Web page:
Supplier data management is a challenge for many organizations, regardless of their size.
Some industries are more advanced on this topic. Automotive & Telecom have better average supplier data quality than Pharma and Retail for example, as stated in a PWC study about data management published in November 2011.
The main reasons for implementing a supplier data management solution are mostly related to risk and compliance monitoring. The pressure is rising in sectors like Financial Services in North America for example. Costs and efficiency also play an important role in such initiatives.
A recent study from Gartner evaluated the cost of supplier data management at around $500 per supplier annually (mostly people and systems). Nevertheless, the accuracy of supplier databases is still relatively low.
Suppliers move, merge, change ownership, change names and locations, etc. All this impacts the accuracy of your data which can cause processing errors or even worst, supply chain disruption.
And let’s not start with duplicates… (the famous supplier I.B.M, wait.. no… IBM… or I B M ?)
The average degradation of data is 2% per month.
Considering the many systems in a company, it can be difficult to build interfaces between all the repositories to ensure consistent synchronization. It is common for organizations to have several ERPs, SRMs, Spend Analysis, Reporting, Excel sheets, Risk assessment grids, Procure to pay…
Here are a few tips to improve the management of your suppliers’ data.
Make this initiative your company’s top priority before starting any new system implementation. The project’s success will largely depend on the executive’s sponsorship and involvement. Moreover, it is a pretty good opportunity to review and improve certain processes.
Invest in a SIM (Supplier Information Management) system. It will be the single source of truth for your supplier data. This information will then be shared with all the systems of your company. Data inconsistencies usually come from the distribution of data ownership across too many systems and business areas within an organization.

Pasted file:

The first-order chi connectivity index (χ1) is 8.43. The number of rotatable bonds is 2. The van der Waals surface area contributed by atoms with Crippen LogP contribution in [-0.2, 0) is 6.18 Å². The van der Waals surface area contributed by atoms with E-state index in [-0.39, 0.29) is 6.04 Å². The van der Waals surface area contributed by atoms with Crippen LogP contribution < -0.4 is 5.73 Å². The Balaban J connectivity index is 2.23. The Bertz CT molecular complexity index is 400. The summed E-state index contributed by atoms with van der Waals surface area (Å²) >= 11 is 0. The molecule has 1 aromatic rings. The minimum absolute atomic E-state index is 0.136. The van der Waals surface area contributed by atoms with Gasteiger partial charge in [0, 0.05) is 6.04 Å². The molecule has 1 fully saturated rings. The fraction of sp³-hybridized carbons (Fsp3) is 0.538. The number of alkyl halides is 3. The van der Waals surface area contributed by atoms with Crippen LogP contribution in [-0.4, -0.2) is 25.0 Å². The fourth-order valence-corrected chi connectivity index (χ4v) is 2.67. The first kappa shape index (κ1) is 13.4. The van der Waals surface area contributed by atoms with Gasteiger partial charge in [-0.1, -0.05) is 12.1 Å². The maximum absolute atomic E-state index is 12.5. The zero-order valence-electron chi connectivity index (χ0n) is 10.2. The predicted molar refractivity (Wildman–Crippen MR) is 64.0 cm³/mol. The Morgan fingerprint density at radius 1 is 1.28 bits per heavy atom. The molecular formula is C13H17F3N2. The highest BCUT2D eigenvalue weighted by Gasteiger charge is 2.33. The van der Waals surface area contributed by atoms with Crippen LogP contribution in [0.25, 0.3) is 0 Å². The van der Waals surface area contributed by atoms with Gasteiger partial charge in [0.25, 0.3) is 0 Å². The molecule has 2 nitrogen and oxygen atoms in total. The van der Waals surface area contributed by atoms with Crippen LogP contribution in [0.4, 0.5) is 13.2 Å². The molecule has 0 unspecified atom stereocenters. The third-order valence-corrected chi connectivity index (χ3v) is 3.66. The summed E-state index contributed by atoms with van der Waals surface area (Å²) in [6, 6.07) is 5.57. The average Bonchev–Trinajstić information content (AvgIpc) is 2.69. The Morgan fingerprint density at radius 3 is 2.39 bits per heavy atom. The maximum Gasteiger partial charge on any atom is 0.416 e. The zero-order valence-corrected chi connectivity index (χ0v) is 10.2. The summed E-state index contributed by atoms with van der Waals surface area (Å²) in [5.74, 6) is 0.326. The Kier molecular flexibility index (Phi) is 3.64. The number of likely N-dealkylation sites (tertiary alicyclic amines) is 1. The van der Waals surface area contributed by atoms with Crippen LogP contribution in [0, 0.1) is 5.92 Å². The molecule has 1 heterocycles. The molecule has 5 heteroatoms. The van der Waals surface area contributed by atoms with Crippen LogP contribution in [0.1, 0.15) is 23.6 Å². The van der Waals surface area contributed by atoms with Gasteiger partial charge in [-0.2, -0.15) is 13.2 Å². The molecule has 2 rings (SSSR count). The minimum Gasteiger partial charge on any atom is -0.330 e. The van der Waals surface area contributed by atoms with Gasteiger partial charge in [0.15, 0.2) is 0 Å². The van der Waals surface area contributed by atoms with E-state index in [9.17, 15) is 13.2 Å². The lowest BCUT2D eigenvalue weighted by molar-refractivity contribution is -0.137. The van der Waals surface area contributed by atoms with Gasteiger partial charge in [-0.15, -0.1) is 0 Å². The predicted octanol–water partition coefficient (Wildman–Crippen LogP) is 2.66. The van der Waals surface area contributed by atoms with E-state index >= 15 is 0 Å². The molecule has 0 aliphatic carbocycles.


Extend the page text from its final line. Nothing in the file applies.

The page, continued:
Harmonize supplier data!
Define clear processes for onboarding, governance (financial, accounting, purchasing, etc.), and offboarding of suppliers.
Delegate the maintenance of the data to the vendor himself as far as possible. Most of the systems now propose a portal where suppliers are asked to update credentials, data, and contact information. Assuming that you set up a good validation workflow before the publication of any changes, that should really raise data accuracy and lower data management costs.
Check your supplier data!
Regularly measure the quality of your data. For example, by comparing your database master to a source of external data (CIP – Continuous Improvement Process). A yearly action should suffice.
Assign the role of “owner of the supplier data management process” to a specific person. Typically, someone from Procurement will be incentivized on this subject, with clearly defined KPIs.
In conclusion, the path will certainly be long to reach a cleaned and standardized unique vendor repository. It is paramount to set up a harmonized onboarding process and centralized maintenance. But the costs and issues such as risk mitigation can no longer be ignored, for larger groups as well as SMBs.